• A is for Agreeableness. This is basically niceness and friendliness. People high on this trait tend to trust others, assuming that people are good unless proven otherwise. People lower on this trait are generally suspicious and sometimes hostile, and withhold trust until someone has earned it.
  • N is for Negative Emotionality (sometimes called Neuroticism). This is how unstable and volatile someone’s emotions are. People high on this trait tend to overreact to situations, take things personally, and jump rapidly from one emotion to another. People lower on this trait are likely to be emotionally stable, taking problems in stride and letting go of things that otherwise might trouble them.

There are lots of tests online you can take to see where you fall on these five personality dimensions. Here’s a longer version, and here’s a shorter, quicker one. There is a fairly substantial body of scientific research that supports the validity of this personality measure, but it is not without its problems. One concern is that it seems to apply best to people from Western cultures. Another is that, because of the way the results can be normalized, it can perpetuate stereotypes such as the tendency for women to be more agreeable than men. Overall, you need to remember one very important fact: No 10-minute test can possibly know you better than you know yourself. If when you see your results you nod your head and think, “You know, that makes sense,” then that’s great. If your reaction is a resounding “NO!” then you are probably right. Use these tests for fun and possibly a prompt to your own thinking, nothing more.

A diagram showing the personality traits ascribed to the character KaySo, back to the idea I started with: What happens when I apply the Big Five analysis to my main character, Kay? She’s a drifter, bouncing from job to job and avoiding any long-term commitments, mostly because she doesn’t see herself as someone worthy of anyone’s trust. Here’s the profile I got when I took the test as Kay:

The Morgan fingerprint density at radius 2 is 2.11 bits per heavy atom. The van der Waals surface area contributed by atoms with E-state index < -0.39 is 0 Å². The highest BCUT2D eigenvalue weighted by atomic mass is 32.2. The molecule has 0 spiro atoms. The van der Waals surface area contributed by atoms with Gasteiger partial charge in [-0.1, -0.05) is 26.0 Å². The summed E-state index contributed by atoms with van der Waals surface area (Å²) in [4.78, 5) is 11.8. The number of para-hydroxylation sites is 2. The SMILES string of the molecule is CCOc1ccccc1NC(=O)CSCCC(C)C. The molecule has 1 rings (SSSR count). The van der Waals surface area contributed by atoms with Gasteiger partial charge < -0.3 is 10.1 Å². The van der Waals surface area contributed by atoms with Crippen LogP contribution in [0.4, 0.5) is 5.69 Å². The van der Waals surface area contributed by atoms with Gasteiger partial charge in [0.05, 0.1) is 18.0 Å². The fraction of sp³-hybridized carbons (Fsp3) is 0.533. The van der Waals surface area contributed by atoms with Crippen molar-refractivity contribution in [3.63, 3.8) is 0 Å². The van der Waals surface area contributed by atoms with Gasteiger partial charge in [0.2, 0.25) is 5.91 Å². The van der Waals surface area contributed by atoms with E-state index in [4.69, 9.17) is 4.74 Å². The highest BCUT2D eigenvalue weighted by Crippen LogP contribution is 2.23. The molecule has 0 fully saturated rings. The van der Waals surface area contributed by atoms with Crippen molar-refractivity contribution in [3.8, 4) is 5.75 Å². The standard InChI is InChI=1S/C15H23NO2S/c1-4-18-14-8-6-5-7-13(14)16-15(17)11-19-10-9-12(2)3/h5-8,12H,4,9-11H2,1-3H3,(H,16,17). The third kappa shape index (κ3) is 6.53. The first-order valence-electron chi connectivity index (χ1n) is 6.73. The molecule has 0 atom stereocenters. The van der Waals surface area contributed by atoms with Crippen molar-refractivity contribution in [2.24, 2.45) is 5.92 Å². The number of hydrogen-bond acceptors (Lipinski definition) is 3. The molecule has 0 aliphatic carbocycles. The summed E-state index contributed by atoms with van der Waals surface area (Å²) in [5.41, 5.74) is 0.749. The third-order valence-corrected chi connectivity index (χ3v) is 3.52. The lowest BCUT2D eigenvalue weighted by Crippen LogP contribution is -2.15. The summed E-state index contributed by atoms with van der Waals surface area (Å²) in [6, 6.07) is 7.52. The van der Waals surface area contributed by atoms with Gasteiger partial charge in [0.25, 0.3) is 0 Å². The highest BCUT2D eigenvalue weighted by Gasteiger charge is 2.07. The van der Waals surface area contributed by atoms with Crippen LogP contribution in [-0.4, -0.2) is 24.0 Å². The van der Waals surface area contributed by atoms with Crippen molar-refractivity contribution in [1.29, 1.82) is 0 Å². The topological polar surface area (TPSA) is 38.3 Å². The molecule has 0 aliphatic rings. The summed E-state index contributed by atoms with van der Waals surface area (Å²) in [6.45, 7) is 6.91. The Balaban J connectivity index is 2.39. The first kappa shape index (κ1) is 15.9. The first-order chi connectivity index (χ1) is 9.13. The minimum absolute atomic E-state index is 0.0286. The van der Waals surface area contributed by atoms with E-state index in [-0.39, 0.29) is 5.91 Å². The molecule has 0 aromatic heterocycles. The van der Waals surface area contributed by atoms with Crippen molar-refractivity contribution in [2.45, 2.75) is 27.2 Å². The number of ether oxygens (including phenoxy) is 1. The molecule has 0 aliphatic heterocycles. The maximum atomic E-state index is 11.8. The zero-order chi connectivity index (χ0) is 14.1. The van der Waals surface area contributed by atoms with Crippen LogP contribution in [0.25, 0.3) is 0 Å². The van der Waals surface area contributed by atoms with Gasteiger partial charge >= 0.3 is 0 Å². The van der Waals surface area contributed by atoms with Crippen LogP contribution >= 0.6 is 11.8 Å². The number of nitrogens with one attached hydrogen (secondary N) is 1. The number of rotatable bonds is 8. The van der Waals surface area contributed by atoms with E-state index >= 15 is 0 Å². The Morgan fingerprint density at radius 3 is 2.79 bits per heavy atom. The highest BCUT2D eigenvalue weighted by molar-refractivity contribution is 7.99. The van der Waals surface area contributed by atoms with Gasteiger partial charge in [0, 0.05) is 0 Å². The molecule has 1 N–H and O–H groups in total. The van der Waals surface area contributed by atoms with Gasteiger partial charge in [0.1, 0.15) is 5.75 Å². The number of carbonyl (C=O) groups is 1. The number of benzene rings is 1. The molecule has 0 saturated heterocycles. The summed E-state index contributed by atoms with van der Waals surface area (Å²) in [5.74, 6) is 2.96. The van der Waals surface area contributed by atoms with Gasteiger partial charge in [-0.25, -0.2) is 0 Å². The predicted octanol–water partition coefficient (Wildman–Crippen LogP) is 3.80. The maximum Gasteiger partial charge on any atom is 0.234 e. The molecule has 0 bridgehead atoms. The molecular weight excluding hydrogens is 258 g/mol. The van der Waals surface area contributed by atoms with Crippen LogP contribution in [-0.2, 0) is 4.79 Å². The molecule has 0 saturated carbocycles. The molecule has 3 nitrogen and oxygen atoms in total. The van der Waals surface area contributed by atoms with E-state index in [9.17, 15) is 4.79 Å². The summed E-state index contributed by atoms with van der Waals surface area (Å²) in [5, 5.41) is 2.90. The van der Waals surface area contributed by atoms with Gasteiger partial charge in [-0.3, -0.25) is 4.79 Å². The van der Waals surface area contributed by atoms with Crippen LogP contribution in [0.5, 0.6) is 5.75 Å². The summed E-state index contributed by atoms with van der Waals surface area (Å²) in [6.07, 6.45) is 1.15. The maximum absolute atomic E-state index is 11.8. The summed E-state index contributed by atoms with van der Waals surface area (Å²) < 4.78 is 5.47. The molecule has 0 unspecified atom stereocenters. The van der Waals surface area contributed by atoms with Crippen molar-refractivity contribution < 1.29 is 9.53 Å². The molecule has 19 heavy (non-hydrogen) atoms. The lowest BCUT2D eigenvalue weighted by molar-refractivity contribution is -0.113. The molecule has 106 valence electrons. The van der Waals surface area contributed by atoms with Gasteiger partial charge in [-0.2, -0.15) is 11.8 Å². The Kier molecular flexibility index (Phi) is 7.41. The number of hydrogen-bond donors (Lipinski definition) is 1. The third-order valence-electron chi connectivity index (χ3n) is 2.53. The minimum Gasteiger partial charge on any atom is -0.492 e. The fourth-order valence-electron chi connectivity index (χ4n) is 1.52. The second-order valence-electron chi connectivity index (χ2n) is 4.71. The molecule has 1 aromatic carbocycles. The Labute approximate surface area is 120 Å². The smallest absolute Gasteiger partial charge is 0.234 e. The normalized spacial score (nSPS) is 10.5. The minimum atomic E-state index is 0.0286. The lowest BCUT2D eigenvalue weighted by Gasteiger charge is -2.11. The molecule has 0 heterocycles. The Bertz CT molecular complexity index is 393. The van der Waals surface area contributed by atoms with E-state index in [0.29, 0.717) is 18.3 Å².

• Openness to experience: Moderately low (she is wary of unfamiliar situations and has little intellectual curiosity)
  • Conscientiousness: Moderately high (she tends to complete tasks and is productive, but doesn’t think of herself as reliable)
  • Extraversion: Very low (she has few friends and tends to avoid social situations)
  • Agreeableness: Moderately low (she is respectful for others but has a hard time trusting people)
  • Negative emotionality: High (she is subject to anxiety and her moods can be volatile)

Did this help me understand my character? In a way. I don’t think the results themselves give me much useful insight. However, thinking things through as I answered the questions probably did help me understand her at a deeper level than before. All told, I could see the exercise of completing one of these tests being useful if I’m having trouble getting a handle on a character. Besides, they’re fun to do, and it’s good to know that there’s at least one personality system that is backed by some science.

Have you ever used a personality test to understand yourself or a character? What other techniques have you used to get to know a character better?